This is the point where you ask “Then why are you a foster parent? Stop complaining and find something else to do with your life!”
Because this is what I’m supposed to do. Because doing the right thing is hard— but you still have to do it. Because being selfish isn’t a right– and it’s a pretty crappy character quality. Because, if I don’t do it, someone else also might not. Because this is what i signed up to do. Because being a co-parent is a necessary role for a foster parent to fulfill. Because this is how I can help a family reunite. Because sometimes you have to fake it ‘til you make it. Because this baby is worth trying for. Because his mama is worth trying for. Because it’s not about me. Because, today is just a bad day. Because, tomorrow will probably be better.
As we all piled for our morning cuddle on the couch the kids asked what the plan was for the day. I told them, “Don’t forget, you guys need to pack your backpacks with quiet activities, today is visitation.”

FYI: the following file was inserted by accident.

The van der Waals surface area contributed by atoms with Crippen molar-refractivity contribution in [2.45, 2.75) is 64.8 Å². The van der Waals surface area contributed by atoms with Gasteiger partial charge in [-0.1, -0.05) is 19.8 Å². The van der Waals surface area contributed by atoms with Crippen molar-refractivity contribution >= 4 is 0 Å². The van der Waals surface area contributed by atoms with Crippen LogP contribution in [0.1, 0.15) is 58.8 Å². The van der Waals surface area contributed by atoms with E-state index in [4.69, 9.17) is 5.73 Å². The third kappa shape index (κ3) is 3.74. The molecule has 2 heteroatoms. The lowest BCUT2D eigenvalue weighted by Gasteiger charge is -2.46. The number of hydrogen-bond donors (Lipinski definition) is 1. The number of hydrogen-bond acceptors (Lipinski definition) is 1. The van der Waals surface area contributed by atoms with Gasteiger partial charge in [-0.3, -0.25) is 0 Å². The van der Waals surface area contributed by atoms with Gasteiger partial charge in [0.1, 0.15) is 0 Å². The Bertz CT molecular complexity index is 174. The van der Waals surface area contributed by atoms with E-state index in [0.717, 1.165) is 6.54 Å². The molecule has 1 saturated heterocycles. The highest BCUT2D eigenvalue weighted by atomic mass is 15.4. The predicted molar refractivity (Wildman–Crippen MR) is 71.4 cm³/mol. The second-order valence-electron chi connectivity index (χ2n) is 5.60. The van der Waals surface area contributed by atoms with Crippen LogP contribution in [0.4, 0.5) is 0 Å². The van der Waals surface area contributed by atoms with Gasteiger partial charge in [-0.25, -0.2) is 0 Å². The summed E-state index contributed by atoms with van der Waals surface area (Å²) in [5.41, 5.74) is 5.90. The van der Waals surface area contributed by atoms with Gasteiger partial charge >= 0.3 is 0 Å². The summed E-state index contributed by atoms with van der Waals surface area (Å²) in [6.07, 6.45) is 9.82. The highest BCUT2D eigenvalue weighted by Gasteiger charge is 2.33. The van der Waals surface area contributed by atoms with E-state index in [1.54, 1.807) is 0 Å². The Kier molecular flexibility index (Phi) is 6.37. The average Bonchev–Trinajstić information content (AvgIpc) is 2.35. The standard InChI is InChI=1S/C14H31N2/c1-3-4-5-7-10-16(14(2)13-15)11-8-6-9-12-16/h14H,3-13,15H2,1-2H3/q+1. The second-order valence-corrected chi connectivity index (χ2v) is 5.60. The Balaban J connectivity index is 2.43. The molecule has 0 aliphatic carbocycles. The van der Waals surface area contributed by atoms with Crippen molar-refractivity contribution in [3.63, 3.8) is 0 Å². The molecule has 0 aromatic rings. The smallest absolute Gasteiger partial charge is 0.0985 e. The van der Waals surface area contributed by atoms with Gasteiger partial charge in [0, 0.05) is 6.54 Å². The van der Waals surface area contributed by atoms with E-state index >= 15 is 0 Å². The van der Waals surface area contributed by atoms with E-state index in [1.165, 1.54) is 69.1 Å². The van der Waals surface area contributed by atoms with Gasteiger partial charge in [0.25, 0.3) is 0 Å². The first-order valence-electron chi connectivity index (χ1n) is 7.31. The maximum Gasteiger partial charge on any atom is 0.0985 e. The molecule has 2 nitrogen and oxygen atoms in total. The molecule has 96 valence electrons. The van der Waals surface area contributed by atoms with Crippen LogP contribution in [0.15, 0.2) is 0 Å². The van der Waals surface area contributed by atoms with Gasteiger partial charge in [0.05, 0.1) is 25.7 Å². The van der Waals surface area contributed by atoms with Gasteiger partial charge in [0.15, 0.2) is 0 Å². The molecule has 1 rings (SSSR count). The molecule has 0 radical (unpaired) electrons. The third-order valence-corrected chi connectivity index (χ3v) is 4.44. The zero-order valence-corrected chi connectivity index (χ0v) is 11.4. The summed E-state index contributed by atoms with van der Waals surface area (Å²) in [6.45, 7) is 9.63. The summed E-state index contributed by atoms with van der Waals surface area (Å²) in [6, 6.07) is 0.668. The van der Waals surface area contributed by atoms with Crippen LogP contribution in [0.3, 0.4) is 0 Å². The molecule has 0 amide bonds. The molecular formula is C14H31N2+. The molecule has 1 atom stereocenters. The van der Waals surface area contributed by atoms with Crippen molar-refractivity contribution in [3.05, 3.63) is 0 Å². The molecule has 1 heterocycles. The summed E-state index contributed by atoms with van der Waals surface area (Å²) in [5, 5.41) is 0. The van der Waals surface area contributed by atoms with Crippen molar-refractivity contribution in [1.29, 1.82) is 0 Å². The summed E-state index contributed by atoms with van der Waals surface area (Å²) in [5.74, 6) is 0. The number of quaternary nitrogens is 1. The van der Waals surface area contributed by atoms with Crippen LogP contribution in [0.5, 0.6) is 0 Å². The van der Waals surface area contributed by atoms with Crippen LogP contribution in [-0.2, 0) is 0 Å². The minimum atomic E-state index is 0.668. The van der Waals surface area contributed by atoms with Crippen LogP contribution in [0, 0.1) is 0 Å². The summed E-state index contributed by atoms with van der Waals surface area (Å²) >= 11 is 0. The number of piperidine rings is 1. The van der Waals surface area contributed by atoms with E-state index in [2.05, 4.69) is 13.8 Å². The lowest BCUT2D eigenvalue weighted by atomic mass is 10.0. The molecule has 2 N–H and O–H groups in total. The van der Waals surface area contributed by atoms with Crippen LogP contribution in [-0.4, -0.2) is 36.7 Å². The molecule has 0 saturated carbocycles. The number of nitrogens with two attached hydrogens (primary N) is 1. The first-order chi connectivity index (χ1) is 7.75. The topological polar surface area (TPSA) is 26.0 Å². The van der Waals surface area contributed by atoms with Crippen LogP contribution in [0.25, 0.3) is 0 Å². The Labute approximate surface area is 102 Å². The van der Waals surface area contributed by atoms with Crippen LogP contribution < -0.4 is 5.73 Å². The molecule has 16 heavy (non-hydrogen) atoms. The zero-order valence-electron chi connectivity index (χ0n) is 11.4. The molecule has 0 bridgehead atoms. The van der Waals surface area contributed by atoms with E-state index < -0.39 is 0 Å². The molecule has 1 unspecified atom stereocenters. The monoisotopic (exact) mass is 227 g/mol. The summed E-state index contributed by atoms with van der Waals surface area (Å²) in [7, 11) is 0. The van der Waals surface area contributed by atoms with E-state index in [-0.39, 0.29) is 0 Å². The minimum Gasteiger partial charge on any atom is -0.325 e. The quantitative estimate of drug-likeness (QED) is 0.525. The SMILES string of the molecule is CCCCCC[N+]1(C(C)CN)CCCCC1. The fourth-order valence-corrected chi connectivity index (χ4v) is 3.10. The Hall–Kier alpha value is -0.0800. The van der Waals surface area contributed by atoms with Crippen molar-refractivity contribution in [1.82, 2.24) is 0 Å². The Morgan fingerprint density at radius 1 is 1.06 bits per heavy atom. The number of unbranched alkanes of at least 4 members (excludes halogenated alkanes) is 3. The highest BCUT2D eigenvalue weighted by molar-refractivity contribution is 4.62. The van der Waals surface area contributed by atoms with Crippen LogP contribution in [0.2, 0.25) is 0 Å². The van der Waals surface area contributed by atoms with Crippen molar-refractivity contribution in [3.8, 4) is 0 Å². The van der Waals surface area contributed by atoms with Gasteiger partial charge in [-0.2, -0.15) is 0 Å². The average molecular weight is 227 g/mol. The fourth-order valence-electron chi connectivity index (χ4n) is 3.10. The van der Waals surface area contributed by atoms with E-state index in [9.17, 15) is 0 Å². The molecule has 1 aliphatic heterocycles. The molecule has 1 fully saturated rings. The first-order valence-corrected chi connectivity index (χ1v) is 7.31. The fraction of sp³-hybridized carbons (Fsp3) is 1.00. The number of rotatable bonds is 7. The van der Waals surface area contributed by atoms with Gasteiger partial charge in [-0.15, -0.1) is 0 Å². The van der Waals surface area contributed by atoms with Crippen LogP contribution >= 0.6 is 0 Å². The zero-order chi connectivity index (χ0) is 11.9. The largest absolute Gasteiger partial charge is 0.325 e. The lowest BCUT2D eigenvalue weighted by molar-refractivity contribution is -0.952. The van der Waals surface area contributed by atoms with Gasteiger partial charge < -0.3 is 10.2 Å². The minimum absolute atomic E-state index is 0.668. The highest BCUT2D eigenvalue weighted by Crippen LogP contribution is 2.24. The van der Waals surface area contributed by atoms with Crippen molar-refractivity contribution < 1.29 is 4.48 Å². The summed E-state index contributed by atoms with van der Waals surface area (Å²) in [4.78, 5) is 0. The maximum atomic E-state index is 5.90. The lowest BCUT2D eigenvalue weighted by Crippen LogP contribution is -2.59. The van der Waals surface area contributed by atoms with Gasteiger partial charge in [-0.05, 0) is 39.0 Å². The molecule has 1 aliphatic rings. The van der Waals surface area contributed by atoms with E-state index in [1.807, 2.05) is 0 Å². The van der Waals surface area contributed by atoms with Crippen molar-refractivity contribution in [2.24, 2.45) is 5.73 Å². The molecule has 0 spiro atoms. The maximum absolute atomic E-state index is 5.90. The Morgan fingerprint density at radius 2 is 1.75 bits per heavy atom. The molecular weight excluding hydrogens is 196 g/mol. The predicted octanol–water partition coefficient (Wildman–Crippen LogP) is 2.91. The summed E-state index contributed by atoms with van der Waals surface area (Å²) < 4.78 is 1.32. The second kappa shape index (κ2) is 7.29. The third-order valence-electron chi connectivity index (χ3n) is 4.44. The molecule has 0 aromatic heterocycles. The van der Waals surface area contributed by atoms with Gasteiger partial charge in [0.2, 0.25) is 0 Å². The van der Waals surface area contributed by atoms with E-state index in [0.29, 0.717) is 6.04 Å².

Captain, my oldest asked, “Is it the one where we go to the coffee shop?”
“No, that’s the other visit. Today is the one where you need to sit quietly in the car in the parking lot so your baby sister can sleep while the baby is visiting with his mom.”
Both my preschooler and kindergartener groaned. This is the least favorite day of the week. We eat an early lunch, every one goes potty, and we load up into the van and head to the other side of the county for our fosterling to visit his mother for an hour. Because of when it’s scheduled, my little ones end up stuck in the car for two and a half hours. I don’t like it either. Trying to keep my older kids quiet and occupied so that my youngest can get some sleep is stressful. On good days, she gets half of her normal length in nap. On bad days, it’s a 5 minute nap and a whole afternoon of meltdowns. It’s not easy on our foster baby either. Some how it always works out that he gets awoken to go to the visit or awoken once we get to the visit. Lots of interrupted sleep usually equals a very long day with lots of crying, nap fighting, and fussiness for him.